In Internet-speak, a proxy is a server that takes your request, sends it to a destination server as if it were coming from the proxy itself, and then sends the response back to you. It acts as a proxy in much the same way that you can use a lawyer as an intermediary or designate someone else to cast your vote at a stockholder meeting. Internet proxies can be used for a variety of purposes, one of which is anonymous browsing.
An anonymous proxy keeps no permanent record of which users have connected to which websites. And since the page request comes from the proxy itself, there is no easy way to track who is actually making the request. (In reality the use of multiple, chained proxies is recommended.) This anonymity is quite beneficial for whistle blowers and victims of political oppression, as well as the privacy- and security-conscious. But it also works for organized crime, terrorists, and other criminals.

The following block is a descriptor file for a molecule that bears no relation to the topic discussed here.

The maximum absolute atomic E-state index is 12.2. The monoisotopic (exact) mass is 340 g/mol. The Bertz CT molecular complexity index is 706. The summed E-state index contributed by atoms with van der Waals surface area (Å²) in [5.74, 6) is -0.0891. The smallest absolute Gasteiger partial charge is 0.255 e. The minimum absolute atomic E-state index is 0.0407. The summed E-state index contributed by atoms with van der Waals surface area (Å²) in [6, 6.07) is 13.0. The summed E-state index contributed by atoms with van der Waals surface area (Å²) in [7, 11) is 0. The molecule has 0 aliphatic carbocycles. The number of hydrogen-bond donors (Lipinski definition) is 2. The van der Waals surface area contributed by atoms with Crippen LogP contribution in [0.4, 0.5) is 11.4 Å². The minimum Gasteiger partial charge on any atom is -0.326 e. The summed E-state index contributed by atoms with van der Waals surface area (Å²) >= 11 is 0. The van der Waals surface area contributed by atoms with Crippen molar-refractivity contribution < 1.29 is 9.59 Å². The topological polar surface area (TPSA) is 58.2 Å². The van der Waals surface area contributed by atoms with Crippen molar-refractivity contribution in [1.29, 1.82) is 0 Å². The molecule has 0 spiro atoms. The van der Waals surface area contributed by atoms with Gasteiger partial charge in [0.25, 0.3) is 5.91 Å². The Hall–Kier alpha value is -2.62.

Another popular use of proxies (not necessarily anonymous ones) is to circumvent corporate/government filters. The destination website may be blocked, but the proxy server is not—thus allowing the user to view prohibited websites.
Here are additional resources:
- Anonymouse.org and the associated Firefox add-on
- Anonymous Internet Surfing HOWTO
- Public CGI (Web, PHP) anonymous proxy free list
- Tor (warning: Tor is not secure, and don’t even think about hosting a Tor node)
Thanks to Josh for this topic and the links.